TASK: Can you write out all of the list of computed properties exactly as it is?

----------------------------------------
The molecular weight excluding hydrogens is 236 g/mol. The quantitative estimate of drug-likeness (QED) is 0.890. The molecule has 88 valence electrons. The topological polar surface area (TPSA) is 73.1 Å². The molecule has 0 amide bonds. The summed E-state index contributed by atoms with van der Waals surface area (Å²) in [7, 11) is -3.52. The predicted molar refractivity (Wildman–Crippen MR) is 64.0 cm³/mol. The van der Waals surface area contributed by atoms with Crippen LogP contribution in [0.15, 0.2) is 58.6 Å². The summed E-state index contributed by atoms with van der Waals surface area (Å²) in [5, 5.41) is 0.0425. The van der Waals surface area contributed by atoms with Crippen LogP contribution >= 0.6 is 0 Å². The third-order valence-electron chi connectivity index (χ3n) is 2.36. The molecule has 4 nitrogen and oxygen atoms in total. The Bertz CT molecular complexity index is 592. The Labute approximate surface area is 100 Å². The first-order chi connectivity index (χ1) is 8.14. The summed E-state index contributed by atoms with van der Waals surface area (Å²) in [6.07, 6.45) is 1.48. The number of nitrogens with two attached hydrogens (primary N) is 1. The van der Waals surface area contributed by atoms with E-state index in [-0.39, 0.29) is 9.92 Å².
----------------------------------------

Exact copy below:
The molecular weight excluding hydrogens is 236 g/mol. The quantitative estimate of drug-likeness (QED) is 0.890. The molecule has 88 valence electrons. The topological polar surface area (TPSA) is 73.1 Å². The molecule has 0 amide bonds. The summed E-state index contributed by atoms with van der Waals surface area (Å²) in [7, 11) is -3.52. The predicted molar refractivity (Wildman–Crippen MR) is 64.0 cm³/mol. The van der Waals surface area contributed by atoms with Crippen LogP contribution in [0.15, 0.2) is 58.6 Å². The summed E-state index contributed by atoms with van der Waals surface area (Å²) in [5, 5.41) is 0.0425. The van der Waals surface area contributed by atoms with Crippen LogP contribution >= 0.6 is 0 Å². The third-order valence-electron chi connectivity index (χ3n) is 2.36. The molecule has 4 nitrogen and oxygen atoms in total. The Bertz CT molecular complexity index is 592. The Labute approximate surface area is 100 Å². The first-order chi connectivity index (χ1) is 8.14. The summed E-state index contributed by atoms with van der Waals surface area (Å²) in [6.07, 6.45) is 1.48. The number of nitrogens with two attached hydrogens (primary N) is 1. The van der Waals surface area contributed by atoms with E-state index in [-0.39, 0.29) is 9.92 Å².